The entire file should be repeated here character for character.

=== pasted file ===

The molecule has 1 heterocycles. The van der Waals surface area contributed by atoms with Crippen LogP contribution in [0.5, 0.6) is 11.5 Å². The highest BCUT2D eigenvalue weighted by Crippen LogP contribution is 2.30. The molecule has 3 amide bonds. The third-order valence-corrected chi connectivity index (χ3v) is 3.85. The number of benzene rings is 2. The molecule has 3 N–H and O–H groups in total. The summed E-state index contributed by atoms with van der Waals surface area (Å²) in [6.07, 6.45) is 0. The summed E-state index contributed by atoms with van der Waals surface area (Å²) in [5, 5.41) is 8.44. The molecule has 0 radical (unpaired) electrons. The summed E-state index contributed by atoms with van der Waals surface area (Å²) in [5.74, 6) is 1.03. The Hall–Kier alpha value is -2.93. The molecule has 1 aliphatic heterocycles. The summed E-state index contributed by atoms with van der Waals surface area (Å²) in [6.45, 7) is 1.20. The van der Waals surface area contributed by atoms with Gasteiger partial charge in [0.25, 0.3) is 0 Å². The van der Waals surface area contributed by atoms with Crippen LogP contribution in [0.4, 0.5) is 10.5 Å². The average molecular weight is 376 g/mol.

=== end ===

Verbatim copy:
The molecule has 1 heterocycles. The van der Waals surface area contributed by atoms with Crippen LogP contribution in [0.5, 0.6) is 11.5 Å². The highest BCUT2D eigenvalue weighted by Crippen LogP contribution is 2.30. The molecule has 3 amide bonds. The third-order valence-corrected chi connectivity index (χ3v) is 3.85. The number of benzene rings is 2. The molecule has 3 N–H and O–H groups in total. The summed E-state index contributed by atoms with van der Waals surface area (Å²) in [6.07, 6.45) is 0. The summed E-state index contributed by atoms with van der Waals surface area (Å²) in [5, 5.41) is 8.44. The molecule has 0 radical (unpaired) electrons. The summed E-state index contributed by atoms with van der Waals surface area (Å²) in [5.74, 6) is 1.03. The Hall–Kier alpha value is -2.93. The molecule has 1 aliphatic heterocycles. The summed E-state index contributed by atoms with van der Waals surface area (Å²) in [6.45, 7) is 1.20. The van der Waals surface area contributed by atoms with Gasteiger partial charge in [0.25, 0.3) is 0 Å². The van der Waals surface area contributed by atoms with Crippen LogP contribution in [0.4, 0.5) is 10.5 Å². The average molecular weight is 376 g/mol.